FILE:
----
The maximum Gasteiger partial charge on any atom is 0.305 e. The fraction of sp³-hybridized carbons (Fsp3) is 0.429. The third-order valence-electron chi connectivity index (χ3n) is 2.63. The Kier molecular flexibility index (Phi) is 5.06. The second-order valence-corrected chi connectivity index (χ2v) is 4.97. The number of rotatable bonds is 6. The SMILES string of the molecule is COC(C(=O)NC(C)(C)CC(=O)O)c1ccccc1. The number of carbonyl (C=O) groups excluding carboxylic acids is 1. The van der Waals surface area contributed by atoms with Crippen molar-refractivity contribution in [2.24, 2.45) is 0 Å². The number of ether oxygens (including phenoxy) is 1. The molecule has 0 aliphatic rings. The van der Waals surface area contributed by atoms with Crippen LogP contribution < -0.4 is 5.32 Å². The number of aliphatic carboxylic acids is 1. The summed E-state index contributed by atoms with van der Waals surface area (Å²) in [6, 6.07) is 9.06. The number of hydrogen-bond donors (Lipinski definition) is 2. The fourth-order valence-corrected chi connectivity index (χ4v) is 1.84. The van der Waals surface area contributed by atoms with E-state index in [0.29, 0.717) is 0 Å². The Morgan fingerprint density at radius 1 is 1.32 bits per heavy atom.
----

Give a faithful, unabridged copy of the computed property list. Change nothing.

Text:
The maximum Gasteiger partial charge on any atom is 0.305 e. The fraction of sp³-hybridized carbons (Fsp3) is 0.429. The third-order valence-electron chi connectivity index (χ3n) is 2.63. The Kier molecular flexibility index (Phi) is 5.06. The second-order valence-corrected chi connectivity index (χ2v) is 4.97. The number of rotatable bonds is 6. The SMILES string of the molecule is COC(C(=O)NC(C)(C)CC(=O)O)c1ccccc1. The number of carbonyl (C=O) groups excluding carboxylic acids is 1. The van der Waals surface area contributed by atoms with Crippen molar-refractivity contribution in [2.24, 2.45) is 0 Å². The number of ether oxygens (including phenoxy) is 1. The molecule has 0 aliphatic rings. The van der Waals surface area contributed by atoms with Crippen LogP contribution < -0.4 is 5.32 Å². The number of aliphatic carboxylic acids is 1. The summed E-state index contributed by atoms with van der Waals surface area (Å²) in [6, 6.07) is 9.06. The number of hydrogen-bond donors (Lipinski definition) is 2. The fourth-order valence-corrected chi connectivity index (χ4v) is 1.84. The van der Waals surface area contributed by atoms with E-state index in [0.29, 0.717) is 0 Å². The Morgan fingerprint density at radius 1 is 1.32 bits per heavy atom.